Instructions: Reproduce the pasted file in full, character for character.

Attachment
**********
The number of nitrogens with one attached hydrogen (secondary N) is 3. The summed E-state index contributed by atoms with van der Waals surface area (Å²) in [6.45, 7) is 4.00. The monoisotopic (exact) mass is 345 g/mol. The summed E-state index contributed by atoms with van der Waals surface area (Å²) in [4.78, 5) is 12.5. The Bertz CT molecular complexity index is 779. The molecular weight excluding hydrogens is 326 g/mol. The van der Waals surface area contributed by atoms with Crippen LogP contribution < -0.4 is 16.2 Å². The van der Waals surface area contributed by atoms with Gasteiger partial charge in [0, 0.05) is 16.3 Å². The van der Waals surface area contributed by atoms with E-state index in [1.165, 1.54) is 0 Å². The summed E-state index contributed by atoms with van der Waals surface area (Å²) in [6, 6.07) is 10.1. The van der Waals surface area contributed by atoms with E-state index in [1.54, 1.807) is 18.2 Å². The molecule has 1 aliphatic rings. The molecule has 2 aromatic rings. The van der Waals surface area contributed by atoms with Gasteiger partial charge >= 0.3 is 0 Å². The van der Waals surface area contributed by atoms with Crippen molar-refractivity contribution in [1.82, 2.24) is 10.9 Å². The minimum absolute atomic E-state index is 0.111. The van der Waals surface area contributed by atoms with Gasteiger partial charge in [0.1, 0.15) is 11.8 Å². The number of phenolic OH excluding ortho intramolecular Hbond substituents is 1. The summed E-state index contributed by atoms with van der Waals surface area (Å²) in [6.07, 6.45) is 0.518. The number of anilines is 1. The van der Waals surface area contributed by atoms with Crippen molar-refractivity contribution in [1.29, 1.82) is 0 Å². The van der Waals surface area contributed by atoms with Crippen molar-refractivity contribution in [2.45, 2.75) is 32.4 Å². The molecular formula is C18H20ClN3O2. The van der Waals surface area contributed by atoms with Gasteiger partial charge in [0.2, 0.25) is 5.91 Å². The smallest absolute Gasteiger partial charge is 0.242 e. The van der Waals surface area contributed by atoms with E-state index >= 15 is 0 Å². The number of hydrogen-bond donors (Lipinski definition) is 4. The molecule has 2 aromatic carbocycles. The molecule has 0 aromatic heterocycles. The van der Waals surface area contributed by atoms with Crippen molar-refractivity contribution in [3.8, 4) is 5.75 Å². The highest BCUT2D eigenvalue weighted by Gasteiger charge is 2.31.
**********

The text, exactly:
The number of nitrogens with one attached hydrogen (secondary N) is 3. The summed E-state index contributed by atoms with van der Waals surface area (Å²) in [6.45, 7) is 4.00. The monoisotopic (exact) mass is 345 g/mol. The summed E-state index contributed by atoms with van der Waals surface area (Å²) in [4.78, 5) is 12.5. The Bertz CT molecular complexity index is 779. The molecular weight excluding hydrogens is 326 g/mol. The van der Waals surface area contributed by atoms with Crippen LogP contribution < -0.4 is 16.2 Å². The van der Waals surface area contributed by atoms with Gasteiger partial charge in [0, 0.05) is 16.3 Å². The van der Waals surface area contributed by atoms with E-state index in [1.165, 1.54) is 0 Å². The summed E-state index contributed by atoms with van der Waals surface area (Å²) in [6, 6.07) is 10.1. The van der Waals surface area contributed by atoms with E-state index in [1.54, 1.807) is 18.2 Å². The molecule has 1 aliphatic rings. The molecule has 2 aromatic rings. The van der Waals surface area contributed by atoms with Gasteiger partial charge >= 0.3 is 0 Å². The van der Waals surface area contributed by atoms with Crippen molar-refractivity contribution in [1.82, 2.24) is 10.9 Å². The minimum absolute atomic E-state index is 0.111. The van der Waals surface area contributed by atoms with Gasteiger partial charge in [0.1, 0.15) is 11.8 Å². The number of phenolic OH excluding ortho intramolecular Hbond substituents is 1. The summed E-state index contributed by atoms with van der Waals surface area (Å²) in [6.07, 6.45) is 0.518. The number of anilines is 1. The van der Waals surface area contributed by atoms with Crippen molar-refractivity contribution in [1.29, 1.82) is 0 Å². The van der Waals surface area contributed by atoms with Crippen molar-refractivity contribution in [2.45, 2.75) is 32.4 Å². The molecular formula is C18H20ClN3O2. The van der Waals surface area contributed by atoms with Gasteiger partial charge in [0.2, 0.25) is 5.91 Å². The smallest absolute Gasteiger partial charge is 0.242 e. The van der Waals surface area contributed by atoms with E-state index >= 15 is 0 Å². The number of hydrogen-bond donors (Lipinski definition) is 4. The molecule has 2 aromatic carbocycles. The molecule has 0 aromatic heterocycles. The van der Waals surface area contributed by atoms with Crippen molar-refractivity contribution in [3.8, 4) is 5.75 Å². The highest BCUT2D eigenvalue weighted by Gasteiger charge is 2.31.